A Midland college highlighting high satisfaction rates is being sued for £100,000 by a foreign student who claims he was misled over a course.
Muqarrab Qayyum said he paid nearly £6,000 to study at Solihull College only to be told when he arrived that the programme was not running.
Mr Qayyum, from Pakistan, demanded his money back, but was refused.
He is now claiming compensation for damage to his career as a civil servant in his home country. The case is due to be heard at Birmingham County Court in May.
Solihull College denied any breach of contract and maintained that Mr Qayyum was given "every opportunity" to complete his course.
But Mr Qayyum, who is living with his brother in Balsall Heath, said: "This has wasted four years of my time and disturbed my life. I have had my human right to an education violated.
"You can't put a value on the time wasted. Governments change in that time. It was the main part of my life."
Mr Qayyum was enrolled by Solihull College as part of a drive to attract international students in 2001.
His family sold land in the Punjab to raise the £5,750 needed for a full-time year's diploma in combined e-commerce and computer programming.
But when he arrived in the Midlands the following year, he said he was told he could not start the e-commerce component because it was not running.
Mr Qayyum claimed there were many more on the 54-strong Microsoft Certified Systems Engineer/e-commerce course who found themselves in a position similar to his.
The 33-year-old son of a retired Pakistani college principal said he was fighting to get his money back on behalf of all those who had lost out.
"The college did not give them their fees back," he said.
"They lost money as well. These students said they wouldn't go to court because the college would pay for a barrister and they didn't have enough money to pay for legal costs. But students often don't know their rights. If the college says they won't give their money back, what can they do?"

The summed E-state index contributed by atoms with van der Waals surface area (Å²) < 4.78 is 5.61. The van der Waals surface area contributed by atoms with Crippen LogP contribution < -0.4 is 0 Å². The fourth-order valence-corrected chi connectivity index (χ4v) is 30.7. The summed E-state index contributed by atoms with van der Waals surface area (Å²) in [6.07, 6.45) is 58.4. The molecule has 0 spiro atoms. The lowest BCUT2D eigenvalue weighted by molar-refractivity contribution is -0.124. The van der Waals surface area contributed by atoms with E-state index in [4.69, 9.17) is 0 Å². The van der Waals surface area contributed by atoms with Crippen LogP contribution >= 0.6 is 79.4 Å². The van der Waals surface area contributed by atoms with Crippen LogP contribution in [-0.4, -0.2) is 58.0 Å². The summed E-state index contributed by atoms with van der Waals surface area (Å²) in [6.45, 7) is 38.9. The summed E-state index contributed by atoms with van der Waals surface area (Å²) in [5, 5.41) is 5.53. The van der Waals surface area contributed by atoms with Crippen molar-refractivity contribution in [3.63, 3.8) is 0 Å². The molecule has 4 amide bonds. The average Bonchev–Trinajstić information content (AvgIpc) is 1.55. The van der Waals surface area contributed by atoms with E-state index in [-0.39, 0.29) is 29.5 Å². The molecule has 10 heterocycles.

Mr Qayyum claimed he was offered an on-line e-commerce module which he declined as it failed to provide the 15 hours minimum face-to-face study needed as a foreign student.
Mr Qayyum's dispute is the second complaint against the college in recent times.
Last October Chelmsley Wood teenager Sean Patton, aged 17, accused it of "false advertising" for failing to deliver the second year of his bricklaying NVQ course.
Managers at Solihull College were unavailable to comment on Mr Qayyum's case.
The college last week reported a ten per cent improvement in overall student satisfaction since 2003. The survey of 2,000 first-year students, highlighted good course information and guidance given during their first week.
Nearly 80 per cent said they would recommend the college to a friend.
Deputy principal Cliff Hall said: "It's very pleasing to know that student satisfaction levels at the college are so high and improving year on year.
"Of course we will be using the results of this survey to make further improvements to the college's courses and support services.
"The success of our students is key to everything we do at Solihull College."